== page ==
A federal judge has allowed his lawsuit against the University of Illinois to proceed, and the chancellor who rescinded his appointment last year has resigned amid an ethics investigation.
There is not a little poetic justice in the fact that it was precisely at the time that a federal judge ruled that Steven Salaita’s lawsuit against the University of Illinois could go forward, against the objections of the university, that the chancellor of the Urbana-Champaign campus who fired Salaita in the first place announced her resignation and the local newspaper reported that she is under an ethics investigation.
Certain administrative officials at the University of Illinois used personal email to conduct university business and failed to turn over those documents during Freedom of Information Act requests, a violation of university policy, a UI probe has found.
The news comes one day after Chancellor Phyllis Wise announced her resignation as chancellor. The personal emails released by the university included many from Wise, but a university spokesman declined to say whether the ethics investigation led to her departure.
Almost exactly a year ago, that paper, the Champaign News-Gazette, broke the story of Salaita’s tweets, which brought issues of academic freedom and freedom of speech to the fore, not to mention the question of whether or not speech regarding sharp and angry criticism of Israel in particular warranted a suspension of those rights and freedoms.
As I wrote in The Nation back then, once the story of Salaita’s tweets came out, the university made a public statement supporting his right to free speech. Yet shortly after, alumni, students, and perhaps most importantly, wealthy donors began writing angry emails demanding his firing. Here is how the court ruling describes these events and Wise’s actions:
Despite the initial show of support, however, the University soon changed its tune. Letters and emails obtained via Illinois’ Freedom of Information Act revealed that students, alumni, and donors wrote to the University’s Chancellor, Phyllis Wise (“Wise”), to voice their concerns over Dr. Salaita joining the University. One writer in particular claimed to be a “multiple 6 figure donor” who would be ceasing support of the University because of Dr. Salaita and his tweets.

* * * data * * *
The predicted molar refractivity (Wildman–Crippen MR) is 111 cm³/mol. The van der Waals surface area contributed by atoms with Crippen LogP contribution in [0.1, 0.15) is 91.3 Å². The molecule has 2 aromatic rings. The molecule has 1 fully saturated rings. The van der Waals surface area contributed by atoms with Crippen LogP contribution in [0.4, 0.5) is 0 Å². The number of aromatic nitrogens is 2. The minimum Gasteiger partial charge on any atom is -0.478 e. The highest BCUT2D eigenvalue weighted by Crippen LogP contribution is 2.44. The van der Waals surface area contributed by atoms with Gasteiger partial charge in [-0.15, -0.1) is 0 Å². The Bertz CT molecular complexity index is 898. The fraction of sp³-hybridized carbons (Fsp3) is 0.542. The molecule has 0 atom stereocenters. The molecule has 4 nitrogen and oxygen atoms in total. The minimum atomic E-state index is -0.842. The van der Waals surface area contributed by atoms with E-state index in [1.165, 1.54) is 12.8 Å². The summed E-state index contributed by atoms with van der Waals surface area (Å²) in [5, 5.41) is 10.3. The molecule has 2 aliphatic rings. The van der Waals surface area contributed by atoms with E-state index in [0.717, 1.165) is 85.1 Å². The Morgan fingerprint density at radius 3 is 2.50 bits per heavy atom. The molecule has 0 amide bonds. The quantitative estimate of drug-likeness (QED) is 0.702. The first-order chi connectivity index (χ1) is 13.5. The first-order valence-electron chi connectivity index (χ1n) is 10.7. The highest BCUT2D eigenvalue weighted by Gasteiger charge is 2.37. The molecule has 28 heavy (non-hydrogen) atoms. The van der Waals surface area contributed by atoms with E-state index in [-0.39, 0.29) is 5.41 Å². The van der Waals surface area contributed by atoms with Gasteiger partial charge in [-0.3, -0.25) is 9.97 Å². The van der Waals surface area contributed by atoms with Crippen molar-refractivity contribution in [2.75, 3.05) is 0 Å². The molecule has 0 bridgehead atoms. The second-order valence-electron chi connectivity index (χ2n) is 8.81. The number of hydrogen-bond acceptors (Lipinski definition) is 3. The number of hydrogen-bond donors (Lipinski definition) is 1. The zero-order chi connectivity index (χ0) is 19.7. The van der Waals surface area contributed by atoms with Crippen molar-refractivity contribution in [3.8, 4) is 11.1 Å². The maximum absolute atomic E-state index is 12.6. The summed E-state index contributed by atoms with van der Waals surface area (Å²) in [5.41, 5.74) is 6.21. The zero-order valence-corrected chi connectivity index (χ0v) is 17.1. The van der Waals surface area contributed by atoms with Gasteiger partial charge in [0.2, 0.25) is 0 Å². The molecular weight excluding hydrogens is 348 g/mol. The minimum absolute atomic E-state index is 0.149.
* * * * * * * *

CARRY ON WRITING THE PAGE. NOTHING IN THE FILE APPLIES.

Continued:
Two other specific interactions are critical to Dr. Salaita’s Complaint. The first involves an unknown donor who met with Chancellor Wise and provided her a two-page memo about the situation. Wise ultimately destroyed the memo, but an email Wise sent University officials summarized it as follows: “He [the unknown donor] gave me [Chancellor Wise] a two-pager filled with information on Professor Salaita and said how we handle the situation will be very telling.” The second interaction involves a particularly wealthy donor who asked to meet with Chancellor Wise to “share his thoughts about the University’s hiring of Professor Salaita.”
The university defended its actions on two grounds, both of which the federal court has just thrown out. First, it argued that Salaita was never officially an employee of the university despite the fact that he had been offered a tenured position in a written document, was assigned courses to teach, had been given orientation materials, and had been invited out to look for housing, all customary practices in academic recruiting and hiring. Customary, too, is that one extends to one’s current employer one’s resignation so they can fill one’s position and have one’s teaching covered.
This meant that by refusing to honor its part of the agreement, the University of Illinois was rendering Salaita unemployed (and his wife as well, as she had quit her job to relocate to Urbana-Champaign) and his family without a home...
More at: http://www.thenation.com/article/steven-salaita-professor-fired-for-uncivil-tweets-vindicated-in-federal-court/